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17 years as a Woman of Aviation

Elissa Davies
March 5, 2022
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photo credit to Mattea McKinnon - https://www.matteamckinnon.com/

As we celebrate Women of Aviation Week, I’m approaching the end of my 5th year as a Captain at Draken Europe and it’s given me a reason to reflect on all I’ve accomplished in this incredible career.

There have been many challenges, and it was through working hard on my mindset that I was able to create the success and achievements I’m so proud of today.

Here is what I learned from the 17 years I’ve spent being a woman of aviation:

  1. It’s okay to be yourself. As a woman, I used to think that my sensitive side was a weakness, but my empathy has made me a better leader. I’m a good listener and put people at ease, which is especially useful with more junior crew members who might be feeling anxious. 
  2. Self belief is the most powerful tool you can have and it’s something you should nurture every single day. Thoughts have the power to become actions and the day I stopped doubting myself was when everything changed. When I went for my command assessment the second time around, I visualised that I was already a competent, capable Captain. The decisions I made came from a place of confidence which is what secured me a position in command.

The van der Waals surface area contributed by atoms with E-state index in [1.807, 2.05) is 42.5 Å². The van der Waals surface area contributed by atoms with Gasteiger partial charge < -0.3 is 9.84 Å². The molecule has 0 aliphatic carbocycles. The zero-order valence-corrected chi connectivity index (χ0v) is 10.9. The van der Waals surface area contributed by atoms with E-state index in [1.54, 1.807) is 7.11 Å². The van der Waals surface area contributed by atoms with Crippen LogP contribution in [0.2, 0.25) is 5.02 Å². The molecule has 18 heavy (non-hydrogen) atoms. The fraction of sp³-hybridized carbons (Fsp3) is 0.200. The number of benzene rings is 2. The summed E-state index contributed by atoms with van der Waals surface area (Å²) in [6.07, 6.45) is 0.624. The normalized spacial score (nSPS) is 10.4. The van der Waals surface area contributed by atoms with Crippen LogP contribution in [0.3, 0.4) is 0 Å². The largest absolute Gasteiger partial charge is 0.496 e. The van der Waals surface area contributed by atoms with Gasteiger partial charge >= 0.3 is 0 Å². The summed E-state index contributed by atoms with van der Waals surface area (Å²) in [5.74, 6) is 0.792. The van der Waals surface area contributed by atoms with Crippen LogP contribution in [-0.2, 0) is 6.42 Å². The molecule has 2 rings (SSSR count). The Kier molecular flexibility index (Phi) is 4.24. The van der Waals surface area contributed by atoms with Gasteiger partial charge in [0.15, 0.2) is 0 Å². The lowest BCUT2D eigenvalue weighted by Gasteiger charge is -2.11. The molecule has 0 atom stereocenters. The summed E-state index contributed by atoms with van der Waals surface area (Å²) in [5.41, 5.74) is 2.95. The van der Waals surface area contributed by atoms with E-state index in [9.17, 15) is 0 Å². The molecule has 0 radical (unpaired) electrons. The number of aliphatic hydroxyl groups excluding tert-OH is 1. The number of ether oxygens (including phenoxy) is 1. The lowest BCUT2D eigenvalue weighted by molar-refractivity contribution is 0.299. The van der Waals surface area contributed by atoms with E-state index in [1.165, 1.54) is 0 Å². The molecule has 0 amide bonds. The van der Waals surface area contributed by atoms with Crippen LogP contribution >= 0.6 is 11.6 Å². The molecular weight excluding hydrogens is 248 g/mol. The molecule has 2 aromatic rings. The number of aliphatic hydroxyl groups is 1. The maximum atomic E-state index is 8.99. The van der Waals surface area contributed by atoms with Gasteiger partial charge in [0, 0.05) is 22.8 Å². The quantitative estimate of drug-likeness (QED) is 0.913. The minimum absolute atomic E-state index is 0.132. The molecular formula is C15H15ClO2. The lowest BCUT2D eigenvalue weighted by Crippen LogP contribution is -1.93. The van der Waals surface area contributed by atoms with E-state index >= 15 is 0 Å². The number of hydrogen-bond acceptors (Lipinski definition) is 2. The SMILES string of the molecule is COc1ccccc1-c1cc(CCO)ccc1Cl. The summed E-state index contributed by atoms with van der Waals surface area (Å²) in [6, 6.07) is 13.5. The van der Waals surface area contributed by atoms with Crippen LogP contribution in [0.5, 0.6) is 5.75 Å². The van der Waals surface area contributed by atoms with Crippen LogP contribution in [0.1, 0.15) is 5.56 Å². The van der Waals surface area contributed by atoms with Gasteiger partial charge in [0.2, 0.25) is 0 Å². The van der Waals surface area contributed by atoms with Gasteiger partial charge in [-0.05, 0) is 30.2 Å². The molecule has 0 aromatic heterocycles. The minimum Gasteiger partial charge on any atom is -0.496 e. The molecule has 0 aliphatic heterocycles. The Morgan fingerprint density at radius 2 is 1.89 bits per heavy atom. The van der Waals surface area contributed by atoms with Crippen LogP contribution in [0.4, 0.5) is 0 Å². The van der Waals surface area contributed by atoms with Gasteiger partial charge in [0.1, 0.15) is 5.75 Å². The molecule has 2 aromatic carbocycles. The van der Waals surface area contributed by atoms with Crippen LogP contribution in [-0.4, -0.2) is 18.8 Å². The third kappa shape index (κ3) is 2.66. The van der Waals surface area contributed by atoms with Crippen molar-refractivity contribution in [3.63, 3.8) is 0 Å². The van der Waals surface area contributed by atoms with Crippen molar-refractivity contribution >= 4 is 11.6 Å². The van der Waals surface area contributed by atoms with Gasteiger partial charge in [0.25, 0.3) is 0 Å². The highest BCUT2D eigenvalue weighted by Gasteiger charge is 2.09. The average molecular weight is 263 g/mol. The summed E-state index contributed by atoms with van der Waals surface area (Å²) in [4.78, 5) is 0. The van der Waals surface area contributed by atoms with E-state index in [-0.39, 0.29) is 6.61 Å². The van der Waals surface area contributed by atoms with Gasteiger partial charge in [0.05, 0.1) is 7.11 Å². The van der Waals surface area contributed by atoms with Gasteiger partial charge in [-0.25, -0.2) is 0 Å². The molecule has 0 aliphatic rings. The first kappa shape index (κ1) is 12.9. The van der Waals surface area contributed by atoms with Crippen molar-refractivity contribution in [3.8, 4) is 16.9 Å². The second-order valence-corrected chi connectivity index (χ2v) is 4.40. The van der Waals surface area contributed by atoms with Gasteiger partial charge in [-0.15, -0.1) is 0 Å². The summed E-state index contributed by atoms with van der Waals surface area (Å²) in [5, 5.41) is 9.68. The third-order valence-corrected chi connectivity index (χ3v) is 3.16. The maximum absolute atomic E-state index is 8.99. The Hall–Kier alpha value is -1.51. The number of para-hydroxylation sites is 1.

3. Failure and mistakes are inevitable but provide excellent opportunities to learn, adapt and grow. I was made redundant from the RAF before I joined Draken, and even though at the time it felt like the worst thing ever, it made me more determined to succeed and resilient to unexpected change. Without that failure, I wouldn’t be where I am today.
  4. Don’t wait until you feel ready, just fucking go for it! Put yourself out there for promotions or additional roles, because if you don’t, you WILL miss out. A couple of years ago, I was waiting for someone to ask me if I wanted to take on a new responsibility, but they didn’t. Instead, I later found out that one of my colleagues had got the position I wanted because he asked for it, something I was too afraid to do.
  5. There might be moments when you have thoughts that you’re waiting for someone to tap you on the shoulder and say they didn’t mean to put you in that seat. That is imposter syndrome, and it’s quite common for women in particular. When I have those negative thoughts, I call out the imposter and remember that I am enough and deserve to be here.

It was difficult, but I achieved success without having a role model to guide me. This is why I’ve now made it my mission to support other women in this industry, and others. The coaching I provide empowers them to find courage, face their fears, and live an adventure fuelled life.

If you’re looking to create a sense of freedom in your life, get in touch for more information on how we can work together.

photo credit - Mattea McKinnon

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